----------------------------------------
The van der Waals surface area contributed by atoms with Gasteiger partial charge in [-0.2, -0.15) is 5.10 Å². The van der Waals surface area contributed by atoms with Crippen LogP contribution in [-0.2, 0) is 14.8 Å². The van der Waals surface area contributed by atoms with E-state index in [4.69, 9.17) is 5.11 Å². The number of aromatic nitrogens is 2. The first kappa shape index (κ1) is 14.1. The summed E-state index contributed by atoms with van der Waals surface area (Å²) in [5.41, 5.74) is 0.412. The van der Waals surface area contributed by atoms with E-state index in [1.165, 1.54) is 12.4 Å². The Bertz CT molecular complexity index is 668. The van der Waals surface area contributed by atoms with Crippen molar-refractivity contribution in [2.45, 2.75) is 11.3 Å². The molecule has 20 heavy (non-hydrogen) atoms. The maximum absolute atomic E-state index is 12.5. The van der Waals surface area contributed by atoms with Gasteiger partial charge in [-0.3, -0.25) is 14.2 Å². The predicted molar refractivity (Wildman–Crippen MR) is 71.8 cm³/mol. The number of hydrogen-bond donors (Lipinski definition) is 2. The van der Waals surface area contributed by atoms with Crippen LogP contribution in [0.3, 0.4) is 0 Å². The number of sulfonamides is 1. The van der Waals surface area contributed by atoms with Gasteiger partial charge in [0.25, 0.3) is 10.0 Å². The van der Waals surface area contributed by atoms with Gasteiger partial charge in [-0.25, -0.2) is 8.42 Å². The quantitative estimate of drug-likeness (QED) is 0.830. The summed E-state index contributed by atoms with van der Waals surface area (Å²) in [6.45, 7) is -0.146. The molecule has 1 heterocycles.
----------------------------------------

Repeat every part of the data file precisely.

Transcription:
The van der Waals surface area contributed by atoms with Gasteiger partial charge in [-0.2, -0.15) is 5.10 Å². The van der Waals surface area contributed by atoms with Crippen LogP contribution in [-0.2, 0) is 14.8 Å². The van der Waals surface area contributed by atoms with E-state index in [4.69, 9.17) is 5.11 Å². The number of aromatic nitrogens is 2. The first kappa shape index (κ1) is 14.1. The summed E-state index contributed by atoms with van der Waals surface area (Å²) in [5.41, 5.74) is 0.412. The van der Waals surface area contributed by atoms with E-state index in [1.165, 1.54) is 12.4 Å². The Bertz CT molecular complexity index is 668. The van der Waals surface area contributed by atoms with Crippen molar-refractivity contribution in [2.45, 2.75) is 11.3 Å². The molecule has 20 heavy (non-hydrogen) atoms. The maximum absolute atomic E-state index is 12.5. The van der Waals surface area contributed by atoms with Gasteiger partial charge in [-0.3, -0.25) is 14.2 Å². The predicted molar refractivity (Wildman–Crippen MR) is 71.8 cm³/mol. The number of hydrogen-bond donors (Lipinski definition) is 2. The van der Waals surface area contributed by atoms with Crippen LogP contribution in [0.3, 0.4) is 0 Å². The number of sulfonamides is 1. The van der Waals surface area contributed by atoms with Gasteiger partial charge in [0.25, 0.3) is 10.0 Å². The van der Waals surface area contributed by atoms with Gasteiger partial charge in [-0.25, -0.2) is 8.42 Å². The quantitative estimate of drug-likeness (QED) is 0.830. The summed E-state index contributed by atoms with van der Waals surface area (Å²) in [6.45, 7) is -0.146. The molecule has 1 heterocycles.